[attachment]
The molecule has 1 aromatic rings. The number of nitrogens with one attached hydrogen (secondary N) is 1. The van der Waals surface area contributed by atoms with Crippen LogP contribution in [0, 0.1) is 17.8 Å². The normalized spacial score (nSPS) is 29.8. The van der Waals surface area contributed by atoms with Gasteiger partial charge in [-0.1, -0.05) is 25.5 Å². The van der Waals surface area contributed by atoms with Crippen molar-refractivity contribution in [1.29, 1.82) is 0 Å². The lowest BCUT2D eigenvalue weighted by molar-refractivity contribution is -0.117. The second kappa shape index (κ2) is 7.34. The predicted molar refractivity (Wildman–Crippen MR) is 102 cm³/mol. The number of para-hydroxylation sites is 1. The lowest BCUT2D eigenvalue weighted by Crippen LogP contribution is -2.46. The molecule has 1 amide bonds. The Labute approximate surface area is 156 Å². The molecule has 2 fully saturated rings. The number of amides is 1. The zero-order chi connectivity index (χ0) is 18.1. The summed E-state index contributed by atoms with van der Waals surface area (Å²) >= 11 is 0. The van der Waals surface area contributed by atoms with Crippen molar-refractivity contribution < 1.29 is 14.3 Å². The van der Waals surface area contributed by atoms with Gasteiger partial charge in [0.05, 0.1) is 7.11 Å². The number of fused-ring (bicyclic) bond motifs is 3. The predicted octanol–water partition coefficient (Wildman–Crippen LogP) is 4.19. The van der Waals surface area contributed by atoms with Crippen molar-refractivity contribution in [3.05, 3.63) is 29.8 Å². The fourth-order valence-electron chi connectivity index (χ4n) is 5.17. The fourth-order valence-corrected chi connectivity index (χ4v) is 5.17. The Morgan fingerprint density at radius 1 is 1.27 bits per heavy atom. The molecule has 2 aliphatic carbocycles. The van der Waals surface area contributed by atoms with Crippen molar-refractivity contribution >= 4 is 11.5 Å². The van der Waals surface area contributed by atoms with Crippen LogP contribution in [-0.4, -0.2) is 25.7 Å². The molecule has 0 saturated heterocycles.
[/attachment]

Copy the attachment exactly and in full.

The molecule has 1 aromatic rings. The number of nitrogens with one attached hydrogen (secondary N) is 1. The van der Waals surface area contributed by atoms with Crippen LogP contribution in [0, 0.1) is 17.8 Å². The normalized spacial score (nSPS) is 29.8. The van der Waals surface area contributed by atoms with Gasteiger partial charge in [-0.1, -0.05) is 25.5 Å². The van der Waals surface area contributed by atoms with Crippen molar-refractivity contribution in [1.29, 1.82) is 0 Å². The lowest BCUT2D eigenvalue weighted by molar-refractivity contribution is -0.117. The second kappa shape index (κ2) is 7.34. The predicted molar refractivity (Wildman–Crippen MR) is 102 cm³/mol. The number of para-hydroxylation sites is 1. The lowest BCUT2D eigenvalue weighted by Crippen LogP contribution is -2.46. The molecule has 1 amide bonds. The Labute approximate surface area is 156 Å². The molecule has 2 fully saturated rings. The number of amides is 1. The zero-order chi connectivity index (χ0) is 18.1. The summed E-state index contributed by atoms with van der Waals surface area (Å²) >= 11 is 0. The van der Waals surface area contributed by atoms with Crippen molar-refractivity contribution < 1.29 is 14.3 Å². The van der Waals surface area contributed by atoms with Gasteiger partial charge in [0.05, 0.1) is 7.11 Å². The number of fused-ring (bicyclic) bond motifs is 3. The predicted octanol–water partition coefficient (Wildman–Crippen LogP) is 4.19. The van der Waals surface area contributed by atoms with Crippen molar-refractivity contribution in [3.05, 3.63) is 29.8 Å². The fourth-order valence-electron chi connectivity index (χ4n) is 5.17. The fourth-order valence-corrected chi connectivity index (χ4v) is 5.17. The Morgan fingerprint density at radius 1 is 1.27 bits per heavy atom. The molecule has 2 aliphatic carbocycles. The van der Waals surface area contributed by atoms with Crippen molar-refractivity contribution >= 4 is 11.5 Å². The van der Waals surface area contributed by atoms with Crippen LogP contribution in [-0.4, -0.2) is 25.7 Å². The molecule has 0 saturated heterocycles.